Paper housing, and no, this isn’t origami
by David Fournier, Jr.
Imagine a house constructed entirely
out of recycled paper. Think it’s impossible? Well read
Stanley Shetka is a professor
of Art and Design at Gustavus Adolphus College. He has been researching
and developing an innovative product since the 1980’s. The
product is called shetkaSTONE, and it is a completely green, environmentally
friendly, and re-recyclable product. It is also incredibly flexible
in terms of how it is made, and what can be done with it. Although
it has been in the works for quite some time, shetkaSTONE has
only been available in small quantities for the past six or so
What makes shetkaSTONE so unique
as a building material is that it is made entirely of recycled
paper, cloth, and plant fibers. Even the binding agents used in
the processing of the materials are environmentally friendly.
In fact, once a product has been made, it can be recycled over
and over again, indefinitely. According to Professor Shetka, his
R&D people have made and recycled a chair from the same material
over a dozen times. That is to say, they made a chair, broke it
down, and remade the same chair from the same fibers, over and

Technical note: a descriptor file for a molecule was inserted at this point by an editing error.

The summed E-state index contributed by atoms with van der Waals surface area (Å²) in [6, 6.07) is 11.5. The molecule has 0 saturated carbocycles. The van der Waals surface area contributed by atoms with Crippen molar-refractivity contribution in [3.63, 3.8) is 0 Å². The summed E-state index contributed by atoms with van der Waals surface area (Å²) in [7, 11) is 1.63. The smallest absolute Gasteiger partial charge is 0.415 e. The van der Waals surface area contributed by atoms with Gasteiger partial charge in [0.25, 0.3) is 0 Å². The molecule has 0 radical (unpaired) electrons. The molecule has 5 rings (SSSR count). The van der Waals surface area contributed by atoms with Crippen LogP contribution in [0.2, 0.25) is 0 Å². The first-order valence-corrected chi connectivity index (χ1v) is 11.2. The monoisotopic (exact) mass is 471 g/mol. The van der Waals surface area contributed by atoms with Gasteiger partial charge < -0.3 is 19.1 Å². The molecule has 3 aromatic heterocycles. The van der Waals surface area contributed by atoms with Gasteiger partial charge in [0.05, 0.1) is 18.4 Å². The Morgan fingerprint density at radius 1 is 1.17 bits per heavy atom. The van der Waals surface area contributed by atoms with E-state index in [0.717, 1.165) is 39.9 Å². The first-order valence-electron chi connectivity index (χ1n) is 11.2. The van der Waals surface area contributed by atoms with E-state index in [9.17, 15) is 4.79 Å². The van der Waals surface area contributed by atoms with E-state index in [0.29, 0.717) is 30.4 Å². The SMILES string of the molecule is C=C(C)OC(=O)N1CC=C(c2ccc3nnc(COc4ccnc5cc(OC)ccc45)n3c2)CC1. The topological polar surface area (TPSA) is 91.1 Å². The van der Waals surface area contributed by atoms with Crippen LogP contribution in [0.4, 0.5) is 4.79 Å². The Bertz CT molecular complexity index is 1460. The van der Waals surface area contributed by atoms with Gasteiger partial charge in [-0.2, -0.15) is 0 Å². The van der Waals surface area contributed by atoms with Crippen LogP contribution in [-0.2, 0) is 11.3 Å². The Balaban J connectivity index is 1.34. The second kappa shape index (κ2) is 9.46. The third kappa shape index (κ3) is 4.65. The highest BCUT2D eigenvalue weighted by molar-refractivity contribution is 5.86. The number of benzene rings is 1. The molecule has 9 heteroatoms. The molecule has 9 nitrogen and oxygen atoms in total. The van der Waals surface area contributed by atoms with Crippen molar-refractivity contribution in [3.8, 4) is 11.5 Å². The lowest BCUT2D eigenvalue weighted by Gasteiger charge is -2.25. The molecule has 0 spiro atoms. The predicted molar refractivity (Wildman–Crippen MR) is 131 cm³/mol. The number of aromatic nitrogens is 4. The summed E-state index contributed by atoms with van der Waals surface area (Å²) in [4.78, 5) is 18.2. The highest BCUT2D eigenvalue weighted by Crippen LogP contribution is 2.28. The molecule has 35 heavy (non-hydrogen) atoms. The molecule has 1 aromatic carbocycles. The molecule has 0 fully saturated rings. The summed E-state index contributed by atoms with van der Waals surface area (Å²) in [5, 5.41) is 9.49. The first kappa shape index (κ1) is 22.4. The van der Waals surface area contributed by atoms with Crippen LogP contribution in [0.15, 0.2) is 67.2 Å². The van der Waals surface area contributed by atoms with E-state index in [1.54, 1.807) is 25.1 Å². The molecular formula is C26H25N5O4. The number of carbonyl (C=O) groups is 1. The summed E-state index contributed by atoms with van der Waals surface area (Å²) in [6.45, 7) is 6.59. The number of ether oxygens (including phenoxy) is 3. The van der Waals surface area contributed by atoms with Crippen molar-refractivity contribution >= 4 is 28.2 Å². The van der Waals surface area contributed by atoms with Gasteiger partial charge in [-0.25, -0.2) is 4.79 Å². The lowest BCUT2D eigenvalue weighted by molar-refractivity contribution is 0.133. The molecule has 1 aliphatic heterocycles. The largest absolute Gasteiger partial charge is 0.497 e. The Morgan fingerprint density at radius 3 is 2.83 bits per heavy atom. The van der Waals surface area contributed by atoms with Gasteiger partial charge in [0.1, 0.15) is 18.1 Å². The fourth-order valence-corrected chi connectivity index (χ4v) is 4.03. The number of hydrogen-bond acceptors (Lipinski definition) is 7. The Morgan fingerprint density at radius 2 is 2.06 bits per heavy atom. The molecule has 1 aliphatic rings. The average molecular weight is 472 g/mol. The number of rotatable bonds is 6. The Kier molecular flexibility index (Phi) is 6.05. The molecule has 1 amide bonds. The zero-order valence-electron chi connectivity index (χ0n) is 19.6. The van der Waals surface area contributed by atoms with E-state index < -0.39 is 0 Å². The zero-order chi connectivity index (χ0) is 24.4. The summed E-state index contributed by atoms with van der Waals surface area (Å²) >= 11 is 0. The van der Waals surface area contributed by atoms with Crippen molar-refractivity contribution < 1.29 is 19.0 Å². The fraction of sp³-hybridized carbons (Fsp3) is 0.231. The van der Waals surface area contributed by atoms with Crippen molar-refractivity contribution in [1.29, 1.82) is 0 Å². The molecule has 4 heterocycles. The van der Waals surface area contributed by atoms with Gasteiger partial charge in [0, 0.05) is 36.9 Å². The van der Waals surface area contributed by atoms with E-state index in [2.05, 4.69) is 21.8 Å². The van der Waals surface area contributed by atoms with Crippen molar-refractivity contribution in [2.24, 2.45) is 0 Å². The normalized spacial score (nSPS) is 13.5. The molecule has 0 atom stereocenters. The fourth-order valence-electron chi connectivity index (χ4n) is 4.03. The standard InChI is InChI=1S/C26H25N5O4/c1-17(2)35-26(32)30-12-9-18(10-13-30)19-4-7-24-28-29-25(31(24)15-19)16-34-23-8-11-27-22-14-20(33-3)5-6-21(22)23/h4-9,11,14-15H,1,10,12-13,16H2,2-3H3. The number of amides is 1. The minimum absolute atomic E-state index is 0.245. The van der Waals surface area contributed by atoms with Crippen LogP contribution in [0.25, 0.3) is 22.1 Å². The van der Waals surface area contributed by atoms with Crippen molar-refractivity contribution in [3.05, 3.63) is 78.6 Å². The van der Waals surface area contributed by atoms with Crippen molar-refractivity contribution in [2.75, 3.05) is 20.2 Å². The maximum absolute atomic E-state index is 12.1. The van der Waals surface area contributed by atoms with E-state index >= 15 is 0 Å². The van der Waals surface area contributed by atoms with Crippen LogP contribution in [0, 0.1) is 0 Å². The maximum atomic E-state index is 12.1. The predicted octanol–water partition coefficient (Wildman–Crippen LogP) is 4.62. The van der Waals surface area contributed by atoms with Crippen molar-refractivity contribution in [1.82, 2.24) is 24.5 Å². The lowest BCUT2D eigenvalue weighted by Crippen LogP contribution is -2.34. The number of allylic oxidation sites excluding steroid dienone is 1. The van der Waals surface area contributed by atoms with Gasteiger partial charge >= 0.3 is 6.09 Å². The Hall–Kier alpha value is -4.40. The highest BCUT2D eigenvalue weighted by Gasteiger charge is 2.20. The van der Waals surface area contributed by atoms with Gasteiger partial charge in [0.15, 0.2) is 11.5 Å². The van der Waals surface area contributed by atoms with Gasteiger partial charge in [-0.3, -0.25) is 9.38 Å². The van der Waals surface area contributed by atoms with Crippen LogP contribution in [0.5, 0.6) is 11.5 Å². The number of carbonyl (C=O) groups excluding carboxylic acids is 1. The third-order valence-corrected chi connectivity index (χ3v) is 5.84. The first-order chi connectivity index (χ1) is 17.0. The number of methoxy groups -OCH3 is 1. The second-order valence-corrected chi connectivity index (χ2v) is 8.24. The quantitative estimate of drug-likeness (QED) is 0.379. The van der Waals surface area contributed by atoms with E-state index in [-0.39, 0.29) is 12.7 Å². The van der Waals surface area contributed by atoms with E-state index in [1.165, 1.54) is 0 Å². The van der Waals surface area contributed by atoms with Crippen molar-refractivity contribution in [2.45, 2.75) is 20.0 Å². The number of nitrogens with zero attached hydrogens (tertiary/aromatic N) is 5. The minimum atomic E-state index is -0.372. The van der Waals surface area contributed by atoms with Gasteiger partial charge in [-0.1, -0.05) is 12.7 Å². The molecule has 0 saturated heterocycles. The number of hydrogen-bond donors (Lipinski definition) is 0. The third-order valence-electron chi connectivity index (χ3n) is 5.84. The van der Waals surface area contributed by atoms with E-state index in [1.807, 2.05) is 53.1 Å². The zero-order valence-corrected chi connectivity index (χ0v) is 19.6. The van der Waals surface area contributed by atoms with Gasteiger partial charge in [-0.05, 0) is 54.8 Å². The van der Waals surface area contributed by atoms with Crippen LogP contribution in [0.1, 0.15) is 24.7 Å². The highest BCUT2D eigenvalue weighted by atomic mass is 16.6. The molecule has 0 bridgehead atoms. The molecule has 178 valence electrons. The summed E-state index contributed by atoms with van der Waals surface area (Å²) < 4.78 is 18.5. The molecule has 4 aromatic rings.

The type of paper that is used
in the making of this material does not matter. Unlike most recycling
facilities that have to separate and sort different types of paper,
any kind may be used in the production of shetkaSTONE. Glossy,
waxed, newsprint, or any other type of paper is fair game. Cloth
and plant fibers may also be used. Currently, the most common
plant fiber used in the production of shetkaSTONE is alfalfa,
but other plants, such as canary grass, are also being researched
as viable ingredients in the mix. The beauty of a plant like canary
grass is that it grows well without fertilizers or pesticides,
so there would be no environmental consequences of growing or
The process of making shetkaSTONE
is automated, so it can be produced very quickly. The finished
product can be made as hard as stone, or as malleable as Styrofoam.
The finished product is fire-proof, can be nailed, screwed, or
glued together, has a screw test strength of 400 lbs, and a product
life of at least 30 years. And if that table top you just made
doesn’t suit you, then you can recycle it and try again.
Currently, shetkaStone is being
used to create countertops, tables, chairs, moldings, and other
Professor Shetka has high hopes
for shetkaSTONE. This year is the start of his first pilot company
that will produce full-time, and he hopes to expand both across
the U.S., and internationally as well. In time, he believes that
he can create ready made homes that require minimum construction
time, and that are stronger then conventional wooden homes.
To learn more, visit www.shetkastone.com.